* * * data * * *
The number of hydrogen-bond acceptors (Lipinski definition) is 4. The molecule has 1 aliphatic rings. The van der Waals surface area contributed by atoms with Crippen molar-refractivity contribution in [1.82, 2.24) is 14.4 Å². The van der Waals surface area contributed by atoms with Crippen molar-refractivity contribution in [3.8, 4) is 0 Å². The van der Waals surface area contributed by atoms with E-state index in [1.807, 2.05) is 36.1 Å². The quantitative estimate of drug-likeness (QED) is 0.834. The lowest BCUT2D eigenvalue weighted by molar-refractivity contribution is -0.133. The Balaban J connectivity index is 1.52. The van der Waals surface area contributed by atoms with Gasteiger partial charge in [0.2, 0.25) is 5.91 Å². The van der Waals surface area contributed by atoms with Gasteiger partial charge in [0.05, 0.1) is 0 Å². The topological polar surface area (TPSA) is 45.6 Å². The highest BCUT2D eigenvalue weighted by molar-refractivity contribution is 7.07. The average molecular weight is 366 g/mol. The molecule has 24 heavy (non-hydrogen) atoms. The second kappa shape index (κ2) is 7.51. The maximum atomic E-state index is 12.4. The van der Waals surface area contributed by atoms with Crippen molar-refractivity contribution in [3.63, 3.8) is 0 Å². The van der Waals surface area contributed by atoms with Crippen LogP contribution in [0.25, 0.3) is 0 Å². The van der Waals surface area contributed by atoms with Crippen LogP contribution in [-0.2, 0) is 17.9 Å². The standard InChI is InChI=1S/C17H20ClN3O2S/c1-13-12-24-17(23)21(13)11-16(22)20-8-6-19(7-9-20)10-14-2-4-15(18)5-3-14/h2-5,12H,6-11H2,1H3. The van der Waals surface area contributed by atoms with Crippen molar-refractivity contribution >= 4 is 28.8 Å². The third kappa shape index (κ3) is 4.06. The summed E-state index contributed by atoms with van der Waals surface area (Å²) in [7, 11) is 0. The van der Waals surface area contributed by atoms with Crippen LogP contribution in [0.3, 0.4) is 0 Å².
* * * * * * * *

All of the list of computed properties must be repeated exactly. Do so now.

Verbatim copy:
The number of hydrogen-bond acceptors (Lipinski definition) is 4. The molecule has 1 aliphatic rings. The van der Waals surface area contributed by atoms with Crippen molar-refractivity contribution in [1.82, 2.24) is 14.4 Å². The van der Waals surface area contributed by atoms with Crippen molar-refractivity contribution in [3.8, 4) is 0 Å². The van der Waals surface area contributed by atoms with E-state index in [1.807, 2.05) is 36.1 Å². The quantitative estimate of drug-likeness (QED) is 0.834. The lowest BCUT2D eigenvalue weighted by molar-refractivity contribution is -0.133. The Balaban J connectivity index is 1.52. The van der Waals surface area contributed by atoms with Gasteiger partial charge in [0.2, 0.25) is 5.91 Å². The van der Waals surface area contributed by atoms with Gasteiger partial charge in [0.05, 0.1) is 0 Å². The topological polar surface area (TPSA) is 45.6 Å². The highest BCUT2D eigenvalue weighted by molar-refractivity contribution is 7.07. The average molecular weight is 366 g/mol. The molecule has 24 heavy (non-hydrogen) atoms. The second kappa shape index (κ2) is 7.51. The maximum atomic E-state index is 12.4. The van der Waals surface area contributed by atoms with Crippen molar-refractivity contribution in [3.63, 3.8) is 0 Å². The van der Waals surface area contributed by atoms with Crippen LogP contribution in [0.25, 0.3) is 0 Å². The van der Waals surface area contributed by atoms with Crippen LogP contribution in [-0.2, 0) is 17.9 Å². The standard InChI is InChI=1S/C17H20ClN3O2S/c1-13-12-24-17(23)21(13)11-16(22)20-8-6-19(7-9-20)10-14-2-4-15(18)5-3-14/h2-5,12H,6-11H2,1H3. The van der Waals surface area contributed by atoms with Crippen molar-refractivity contribution >= 4 is 28.8 Å². The third kappa shape index (κ3) is 4.06. The summed E-state index contributed by atoms with van der Waals surface area (Å²) in [7, 11) is 0. The van der Waals surface area contributed by atoms with Crippen LogP contribution in [0.3, 0.4) is 0 Å².